The signs and symptoms of leukemia can be traced back to the limited number of cells in the body that are able to function effectively since most of the normal red blood cells functions are crowded by the overproduction of abnormal white blood cells in the body. The produced white blood cells cannot function effectively and therefore the leukemia patient body system cannot fight infections in the same manner that a normal health individual can. Due to the low count of blood cells, a leukemia patient will start feeling lightheaded, fatigued, experience shortness of breath, lose appetite, get easily bruised, have fever with recurring infections, and experience frequent bleeding of the gums or nose. More elaborate and specific signs and symptoms might also occur, such as the enlargement of lymph nodes in the different regions where they are located; neck, groin, and armpits.
Advanced imaging tests, such as MRI and CT scans would also show swelling of lymph nodes in the abdomen and chest areas. In some cases, the leukemia cells can cause the spleen and liver to swell due to their accumulation in these organs. The stomach might appear fuller than normal, especially after an individual with leukemia has eaten but a doctor can easily test after a physical examination. Leukemia may also present as trouble breathing or increased coughing because of an enlarged thymus, which is located in front of the windpipe. In some patients, the thymus might cause physical strain by pressing on the Superior vena cava leading to a buildup of blood in the veins, which would cause swelling. Such a symptom is dangerous and would start with effects, such as fainting and might lead to a heart attack, stroke, and death.
The cause of leukemia is still unknown, but it is believed to be caused by both environmental and genetic factors. A mutation is thought to cause a change in the manner in which cells in the body multiply and divide. In normal individuals, cells grow and multiply, and die after a specific period. This is different in leukemia patients, whereby the cells do not die. As leukemia develops, the abnormal leukemia cells crowd out the normal blood cells and hinder their functions, leading to fatigue and swelling of various body organs where the abnormal cells accumulate over time. The functionality of the cells in a patient with leukemia is limited depending on the type. In acute leukemia, the cells that are produced are not normal and are not fully mature (blasts). Therefore, the blasts do not get to accomplish their function effectively and on time. This type of leukemia should be treated in a timely and aggressive manner.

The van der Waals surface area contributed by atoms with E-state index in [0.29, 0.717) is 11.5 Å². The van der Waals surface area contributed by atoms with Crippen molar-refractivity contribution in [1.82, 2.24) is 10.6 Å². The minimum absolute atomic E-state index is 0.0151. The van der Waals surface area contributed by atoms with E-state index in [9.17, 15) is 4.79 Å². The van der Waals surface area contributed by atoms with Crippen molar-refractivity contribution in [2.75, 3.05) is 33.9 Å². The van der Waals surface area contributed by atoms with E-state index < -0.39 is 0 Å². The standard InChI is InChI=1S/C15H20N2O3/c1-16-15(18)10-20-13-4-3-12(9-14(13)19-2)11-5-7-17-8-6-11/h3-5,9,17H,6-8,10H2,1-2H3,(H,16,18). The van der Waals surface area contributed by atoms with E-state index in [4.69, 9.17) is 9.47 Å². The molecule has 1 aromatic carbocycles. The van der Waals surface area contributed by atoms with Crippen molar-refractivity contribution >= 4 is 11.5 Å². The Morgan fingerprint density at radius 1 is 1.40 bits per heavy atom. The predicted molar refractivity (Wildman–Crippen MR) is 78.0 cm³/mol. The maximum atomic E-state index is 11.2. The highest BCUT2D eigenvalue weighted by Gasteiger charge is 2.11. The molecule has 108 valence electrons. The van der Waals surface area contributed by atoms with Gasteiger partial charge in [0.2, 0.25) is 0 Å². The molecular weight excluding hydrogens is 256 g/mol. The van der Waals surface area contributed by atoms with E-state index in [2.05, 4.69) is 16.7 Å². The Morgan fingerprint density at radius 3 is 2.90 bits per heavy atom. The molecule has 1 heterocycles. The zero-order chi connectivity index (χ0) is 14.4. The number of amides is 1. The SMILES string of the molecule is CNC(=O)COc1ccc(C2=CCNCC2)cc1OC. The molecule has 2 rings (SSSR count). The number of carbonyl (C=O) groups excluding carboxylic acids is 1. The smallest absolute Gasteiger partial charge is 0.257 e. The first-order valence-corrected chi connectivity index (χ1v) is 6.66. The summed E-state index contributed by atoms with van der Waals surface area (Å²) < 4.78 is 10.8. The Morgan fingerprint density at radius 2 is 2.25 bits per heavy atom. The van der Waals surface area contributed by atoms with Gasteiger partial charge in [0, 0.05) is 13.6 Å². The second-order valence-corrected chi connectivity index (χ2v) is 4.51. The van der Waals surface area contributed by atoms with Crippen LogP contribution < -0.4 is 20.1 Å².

In chronic leukemia, the cells that are produced abnormally are more mature but their accumulation is slower. Therefore, the produced cells can be able to function effectively even if for just a limited time period. Unfortunately, this type of leukemia can take time to diagnose since the symptoms take time to develop and manifest. The type of leukemia can also be classified according to the type of white blood cells that are affected.
Lymphocytic leukemia affects the lymphatic system, which is part of the body’s natural immunity. Myoelogenous leukemia attacks the myeloid cells, which come up with platelets, and white and red blood cells.
Individuals working in benzene related factories can be issued with protective gear that limits their exposure to the chemicals, which have been seen to increase the risk of getting leukemia and other types of cancer. The chemical has carcinogenic agents. Individuals exposed to radiation for long periods of time, such as in the workplace or through atomic bombs are at higher risk of developing leukemia since the radiation is likely to cause mutation of their body cells. Unfortunately, some types of chemotherapy lead to the development of leukemia because of the type of chemotherapy that has been administered. Patients should discuss with their oncologists, the effects of the chemotherapy that is administered to them. For example, individuals that have a leukemia family history should not have certain types of chemotherapy drugs used on them if they have a type of cancer.